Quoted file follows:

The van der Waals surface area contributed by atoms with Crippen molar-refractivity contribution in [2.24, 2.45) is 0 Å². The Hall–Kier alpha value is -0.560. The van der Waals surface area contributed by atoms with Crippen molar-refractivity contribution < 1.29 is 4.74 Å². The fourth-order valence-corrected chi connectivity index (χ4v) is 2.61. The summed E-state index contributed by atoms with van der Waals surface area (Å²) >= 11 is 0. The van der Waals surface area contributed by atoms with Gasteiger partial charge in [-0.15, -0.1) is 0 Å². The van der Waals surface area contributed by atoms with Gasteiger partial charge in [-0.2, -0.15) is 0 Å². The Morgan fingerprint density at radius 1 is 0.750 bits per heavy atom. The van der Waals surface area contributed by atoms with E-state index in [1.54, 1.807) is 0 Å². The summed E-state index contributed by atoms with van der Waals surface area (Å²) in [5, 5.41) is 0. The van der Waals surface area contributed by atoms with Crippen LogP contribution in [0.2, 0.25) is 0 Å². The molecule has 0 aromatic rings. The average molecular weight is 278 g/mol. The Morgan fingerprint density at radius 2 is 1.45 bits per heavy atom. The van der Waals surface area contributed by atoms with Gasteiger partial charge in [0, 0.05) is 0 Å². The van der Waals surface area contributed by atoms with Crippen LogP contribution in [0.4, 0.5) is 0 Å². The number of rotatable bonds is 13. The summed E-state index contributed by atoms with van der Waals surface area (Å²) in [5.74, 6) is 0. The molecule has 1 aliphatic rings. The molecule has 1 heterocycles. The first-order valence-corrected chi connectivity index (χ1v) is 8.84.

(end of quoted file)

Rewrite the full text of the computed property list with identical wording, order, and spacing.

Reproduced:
The van der Waals surface area contributed by atoms with Crippen molar-refractivity contribution in [2.24, 2.45) is 0 Å². The Hall–Kier alpha value is -0.560. The van der Waals surface area contributed by atoms with Crippen molar-refractivity contribution < 1.29 is 4.74 Å². The fourth-order valence-corrected chi connectivity index (χ4v) is 2.61. The summed E-state index contributed by atoms with van der Waals surface area (Å²) >= 11 is 0. The van der Waals surface area contributed by atoms with Gasteiger partial charge in [-0.15, -0.1) is 0 Å². The van der Waals surface area contributed by atoms with Gasteiger partial charge in [-0.2, -0.15) is 0 Å². The Morgan fingerprint density at radius 1 is 0.750 bits per heavy atom. The van der Waals surface area contributed by atoms with E-state index in [1.54, 1.807) is 0 Å². The summed E-state index contributed by atoms with van der Waals surface area (Å²) in [5, 5.41) is 0. The van der Waals surface area contributed by atoms with Crippen LogP contribution in [0.2, 0.25) is 0 Å². The molecule has 0 aromatic rings. The average molecular weight is 278 g/mol. The Morgan fingerprint density at radius 2 is 1.45 bits per heavy atom. The van der Waals surface area contributed by atoms with Gasteiger partial charge in [0, 0.05) is 0 Å². The van der Waals surface area contributed by atoms with Crippen LogP contribution in [0.4, 0.5) is 0 Å². The number of rotatable bonds is 13. The summed E-state index contributed by atoms with van der Waals surface area (Å²) in [5.74, 6) is 0. The molecule has 1 aliphatic rings. The molecule has 1 heterocycles. The first-order valence-corrected chi connectivity index (χ1v) is 8.84.